‘The Battle of Wingham’

One of the Stories in “Nefarious deeds of the Holkehurste Gang” concerns an violent altercation between the Hawkhurst Gang, led then by Arthur Gray, and the Wingham Gang. The events I dramatised happened in April 1746 in Wingham – a small Village between Canterbury and Sandwich, and was so violent an affray that the Supervisor of Customs at Canterbury, himself a man used to such things, said that he hadn’t seen anything like it before.

Historic Map of Wingham

Historic Map of Wingham

It all started off in Sandwich the previous night. A large group of smugglers had gathered , under the auspices of both Gangs, and agreed terms to unload two cutters with 20 ton of tea on to, it has been said, 350 waiting horses. The trouble started when one of the cutters was captured in the channel, and 9 1/2 ton was lost. (this boat was taken back to Margate).

Now the men had an agreement that no-one would leave until they all were ready, but, as the final horse was loaded, the Wingham men took off with the 11 1/2 tons of tea, leaving those loyal to Hawkhurst with nothing. Unsurprisingly, Gray’s men were none too impressed at this, and very quickly got organised. 92 men armed with pistols and broadswords descended on Wingham the following morning, and a fight started. This fight covered the whole of the village, and it was so bad that Villagers not part of the Gangs stood on the roads outside, warning travellers away from the place lest they be dragged into it.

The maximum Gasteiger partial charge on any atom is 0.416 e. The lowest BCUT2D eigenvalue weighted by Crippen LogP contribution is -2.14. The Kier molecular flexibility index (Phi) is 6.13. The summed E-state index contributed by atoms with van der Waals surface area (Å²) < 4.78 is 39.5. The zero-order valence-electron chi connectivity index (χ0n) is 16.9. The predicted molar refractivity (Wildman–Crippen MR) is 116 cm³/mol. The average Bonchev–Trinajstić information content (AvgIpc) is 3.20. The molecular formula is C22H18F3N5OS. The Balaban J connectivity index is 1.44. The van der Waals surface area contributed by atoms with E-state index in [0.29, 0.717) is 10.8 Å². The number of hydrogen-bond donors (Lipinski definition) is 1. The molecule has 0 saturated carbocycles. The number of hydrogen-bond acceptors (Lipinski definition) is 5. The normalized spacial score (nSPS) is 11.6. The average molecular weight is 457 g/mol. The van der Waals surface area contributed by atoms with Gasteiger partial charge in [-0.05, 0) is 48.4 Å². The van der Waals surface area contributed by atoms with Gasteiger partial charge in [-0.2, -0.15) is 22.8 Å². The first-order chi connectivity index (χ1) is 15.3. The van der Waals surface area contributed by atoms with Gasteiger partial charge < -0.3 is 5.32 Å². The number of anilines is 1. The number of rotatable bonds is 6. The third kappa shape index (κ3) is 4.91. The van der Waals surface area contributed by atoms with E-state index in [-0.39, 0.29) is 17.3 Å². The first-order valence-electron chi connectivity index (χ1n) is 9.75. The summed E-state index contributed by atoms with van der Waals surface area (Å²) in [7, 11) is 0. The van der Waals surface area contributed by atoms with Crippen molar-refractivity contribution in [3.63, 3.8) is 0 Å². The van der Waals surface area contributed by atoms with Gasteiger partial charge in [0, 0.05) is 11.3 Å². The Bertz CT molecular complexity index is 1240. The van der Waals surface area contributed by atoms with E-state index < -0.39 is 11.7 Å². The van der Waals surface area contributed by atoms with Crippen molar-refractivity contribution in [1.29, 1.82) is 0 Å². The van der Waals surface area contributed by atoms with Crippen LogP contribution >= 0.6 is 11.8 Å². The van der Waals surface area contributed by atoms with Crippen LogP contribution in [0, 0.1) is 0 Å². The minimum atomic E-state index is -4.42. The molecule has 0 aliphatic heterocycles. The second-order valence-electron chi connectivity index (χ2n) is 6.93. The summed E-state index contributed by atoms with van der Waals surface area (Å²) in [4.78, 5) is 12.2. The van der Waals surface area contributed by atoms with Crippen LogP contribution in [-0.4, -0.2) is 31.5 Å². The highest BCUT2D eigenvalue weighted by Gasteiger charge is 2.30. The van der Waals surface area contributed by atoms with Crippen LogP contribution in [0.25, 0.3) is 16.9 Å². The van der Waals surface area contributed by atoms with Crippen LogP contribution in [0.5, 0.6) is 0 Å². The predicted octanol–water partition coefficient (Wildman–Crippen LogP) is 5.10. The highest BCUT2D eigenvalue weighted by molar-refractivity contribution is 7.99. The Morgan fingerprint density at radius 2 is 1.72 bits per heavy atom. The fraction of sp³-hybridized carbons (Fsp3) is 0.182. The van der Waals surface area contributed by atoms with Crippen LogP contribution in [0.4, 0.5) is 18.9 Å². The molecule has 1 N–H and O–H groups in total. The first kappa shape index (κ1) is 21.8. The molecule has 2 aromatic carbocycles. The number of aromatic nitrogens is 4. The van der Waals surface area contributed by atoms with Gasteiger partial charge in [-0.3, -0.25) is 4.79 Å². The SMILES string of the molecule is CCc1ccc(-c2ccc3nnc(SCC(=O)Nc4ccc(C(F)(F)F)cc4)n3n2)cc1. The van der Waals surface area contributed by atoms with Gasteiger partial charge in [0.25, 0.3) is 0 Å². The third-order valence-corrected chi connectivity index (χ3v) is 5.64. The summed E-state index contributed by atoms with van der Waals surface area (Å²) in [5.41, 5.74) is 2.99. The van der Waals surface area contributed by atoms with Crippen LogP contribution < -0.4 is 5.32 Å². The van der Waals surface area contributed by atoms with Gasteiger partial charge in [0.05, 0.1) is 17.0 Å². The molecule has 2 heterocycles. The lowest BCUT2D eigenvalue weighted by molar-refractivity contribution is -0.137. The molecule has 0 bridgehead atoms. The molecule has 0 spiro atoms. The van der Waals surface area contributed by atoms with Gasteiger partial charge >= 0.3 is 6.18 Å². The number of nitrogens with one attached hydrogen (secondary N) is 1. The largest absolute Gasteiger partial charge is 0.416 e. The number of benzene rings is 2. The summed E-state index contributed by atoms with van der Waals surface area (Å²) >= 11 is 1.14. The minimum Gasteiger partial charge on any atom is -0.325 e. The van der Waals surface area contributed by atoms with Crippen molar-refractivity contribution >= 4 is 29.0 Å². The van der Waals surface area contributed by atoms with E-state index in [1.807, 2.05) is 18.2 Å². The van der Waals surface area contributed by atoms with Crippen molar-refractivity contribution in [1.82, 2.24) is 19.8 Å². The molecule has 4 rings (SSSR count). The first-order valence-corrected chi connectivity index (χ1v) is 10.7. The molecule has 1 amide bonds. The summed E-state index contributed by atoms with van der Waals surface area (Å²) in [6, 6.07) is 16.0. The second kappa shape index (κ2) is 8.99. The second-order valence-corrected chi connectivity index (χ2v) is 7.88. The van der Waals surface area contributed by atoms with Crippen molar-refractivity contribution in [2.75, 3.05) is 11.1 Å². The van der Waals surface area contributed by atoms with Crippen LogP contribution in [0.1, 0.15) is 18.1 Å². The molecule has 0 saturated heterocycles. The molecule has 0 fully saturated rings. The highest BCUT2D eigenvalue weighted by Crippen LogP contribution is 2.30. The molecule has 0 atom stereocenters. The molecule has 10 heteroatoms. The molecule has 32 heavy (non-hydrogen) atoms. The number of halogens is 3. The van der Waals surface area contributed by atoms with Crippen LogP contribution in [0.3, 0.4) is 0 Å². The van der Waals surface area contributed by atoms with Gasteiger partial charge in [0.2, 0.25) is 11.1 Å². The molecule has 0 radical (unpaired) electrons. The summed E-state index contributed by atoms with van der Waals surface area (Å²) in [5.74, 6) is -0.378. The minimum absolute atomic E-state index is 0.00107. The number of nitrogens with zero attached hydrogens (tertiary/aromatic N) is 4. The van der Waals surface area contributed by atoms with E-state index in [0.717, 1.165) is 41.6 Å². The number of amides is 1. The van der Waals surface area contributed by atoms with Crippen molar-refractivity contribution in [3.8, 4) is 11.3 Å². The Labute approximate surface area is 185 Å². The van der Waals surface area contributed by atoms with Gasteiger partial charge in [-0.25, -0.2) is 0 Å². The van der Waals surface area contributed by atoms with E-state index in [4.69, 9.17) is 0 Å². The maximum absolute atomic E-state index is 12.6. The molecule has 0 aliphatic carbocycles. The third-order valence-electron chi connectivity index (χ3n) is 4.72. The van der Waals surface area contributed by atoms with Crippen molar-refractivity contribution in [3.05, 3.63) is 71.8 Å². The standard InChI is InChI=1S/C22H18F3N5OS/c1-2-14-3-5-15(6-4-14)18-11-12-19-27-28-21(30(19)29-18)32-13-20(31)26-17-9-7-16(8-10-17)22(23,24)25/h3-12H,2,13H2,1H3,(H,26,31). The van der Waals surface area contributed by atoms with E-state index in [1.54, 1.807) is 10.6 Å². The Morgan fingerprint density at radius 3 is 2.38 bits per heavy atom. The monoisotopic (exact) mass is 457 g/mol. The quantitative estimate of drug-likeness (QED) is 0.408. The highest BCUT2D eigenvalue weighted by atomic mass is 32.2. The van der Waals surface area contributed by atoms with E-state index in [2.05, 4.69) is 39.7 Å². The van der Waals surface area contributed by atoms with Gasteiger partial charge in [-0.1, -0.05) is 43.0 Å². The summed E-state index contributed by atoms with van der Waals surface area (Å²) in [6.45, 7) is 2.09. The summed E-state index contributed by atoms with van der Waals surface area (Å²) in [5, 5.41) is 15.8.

Each captured man was made to give up their horse, with the goods on it, and had to sit down, like a captured prisoner of war. In the end, forty fully laden horses were captured by the Hawkhurst men, and the gang was demolished by the end of it. Indeed, it was reckoned that they were too fearful to turn the Hawkhurst men to the Customs. Despite this, only 7 men were wounded, two gravely.

Wingham Today

Wingham Today

Indeed, in terms of organisation and ruthlessness, the Hawkhurst men were so far ahead of the other Gangs in the area , even the name ‘Eastcountrymen’ (as they were often referred to) was spoken with respect and deference across the south east. Events like this merely served to enhance that reputation.

2 thoughts on “‘The Battle of Wingham’

  1. First para…seen instead of scene.
    Para 3-line 5 covered instead of coered

    Ye olde nitpicker here. Very interesting story! Thanks for writing it.

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